I know that with help you can get a handle on this and begin to enjoy life and dating more. To contact the person I refer singles to for these issues call Heather Severn at (801) 505-1332 (you can also listen to a brief audio of where Heather and I talk about how mental health issues complicate dating, click here).

Good luck,

Alisa Goodwin Snell

Alisa,

I’m not offended at all, I figured it was kinda not normal. I’m really glad though I’m not alone. I would really like to hear (read) this specific advice that you have for me. Because my questions are way out of the ordinary and I’d love to figure out a way to not think in such a way and to get answers to them. I’m all ears to whatever you have to say. I would like any info you have if your willing to share. I thank you so much for all the support and for being so kind. I bet its even weirder cause im a guy, it make me almost sound like a girl. (hopefully not). Thanks again and I can’t wait until I hear from you whenever you get a chance!

Thanks,

Annonymous

A—I think you may have a mild case of obsessive compulsive disorder. Often people think this disorder is just about hand washing twenty times a day, but it is not. It’s about the brain locking up in a way that creates a pattern of obsessive thinking that is really chemically and emotionally difficulty to stop. You can learn how to do this, you just need to gain more tools, such as those found in the book Brain Lock or Stop Obsessing.

You also, and most probably, will need to get on an anti-anxiety med. Obsessive thoughts have a chemical base and can be nearly impossible to manage and avoid without medication. I suggest you check-in with your doctor and start with a simple anti-anxiety medication like Paxil, Lexipro, or Zoloft. And, no this is not just a girl’s issue. I work with many men who have these problems and others would have no idea because they seem so normal.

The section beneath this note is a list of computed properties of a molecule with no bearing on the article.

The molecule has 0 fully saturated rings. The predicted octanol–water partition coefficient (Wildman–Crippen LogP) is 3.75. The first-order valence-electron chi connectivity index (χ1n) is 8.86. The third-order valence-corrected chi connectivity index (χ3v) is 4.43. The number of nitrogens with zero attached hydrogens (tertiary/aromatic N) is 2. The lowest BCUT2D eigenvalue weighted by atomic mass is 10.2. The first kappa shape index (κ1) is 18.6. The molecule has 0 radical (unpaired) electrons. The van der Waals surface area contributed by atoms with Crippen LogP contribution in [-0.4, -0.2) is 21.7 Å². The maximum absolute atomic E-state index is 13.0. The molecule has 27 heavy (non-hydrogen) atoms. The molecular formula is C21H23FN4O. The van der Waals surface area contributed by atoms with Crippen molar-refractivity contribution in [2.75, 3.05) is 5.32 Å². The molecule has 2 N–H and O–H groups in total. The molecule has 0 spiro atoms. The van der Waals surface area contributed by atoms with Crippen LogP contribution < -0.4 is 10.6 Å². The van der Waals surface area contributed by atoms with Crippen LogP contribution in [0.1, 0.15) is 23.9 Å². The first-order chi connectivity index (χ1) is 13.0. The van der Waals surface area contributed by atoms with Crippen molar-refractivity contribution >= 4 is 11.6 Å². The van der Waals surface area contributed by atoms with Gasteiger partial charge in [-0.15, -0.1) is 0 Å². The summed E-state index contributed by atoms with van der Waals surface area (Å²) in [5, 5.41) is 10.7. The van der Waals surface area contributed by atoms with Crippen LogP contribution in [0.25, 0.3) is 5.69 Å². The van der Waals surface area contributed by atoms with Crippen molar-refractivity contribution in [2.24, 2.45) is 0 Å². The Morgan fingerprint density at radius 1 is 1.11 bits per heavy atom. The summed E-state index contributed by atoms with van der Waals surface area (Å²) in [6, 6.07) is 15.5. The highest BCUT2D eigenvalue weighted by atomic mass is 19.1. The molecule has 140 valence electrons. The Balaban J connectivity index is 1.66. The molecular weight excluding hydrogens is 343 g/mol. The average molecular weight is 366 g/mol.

Good-luck. I hope this helps.
Alisa

Category:
2 - Flirting & Pursuing, 3 - Managing rejection, 4 - Avoid Common traps, Must-know techniques for men
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Join the conversation! 3 Comments

  1. Dear Anonymous,
    Maybe before you jump to taking meds to help with your thinking try this:
    Start everyday with positive thinking, gratitude, and positive affirmations. For example:
    I have let go of negative thoughts, emotions, and experiences.
    I am creating more and more experiences that generate feelings of joy.
    I am attracting like minded people with whom I love to interact.
    I am experiencing my intimate relationships as blossoming and growing effortlessly
    I am able to receive and give love and affection
    I am attracting women to date who are safe,respectful, and love me for me!
    I am grateful for being at the right places at the right times.

    Say these things outloud and as if you are already living it. Change any negative thought into a positive ” I am” message. What we put our thoughts and energy into we will get more of!!

    Hope this helps and good luck out there!

    Reply
  2. I have also experienced similar thoughts. It can be improved and my life today is proof of that. I used the obseesive compulsive workbook. Pay particular attention to the section on obsessive thinking. It is very helpful!

    Reply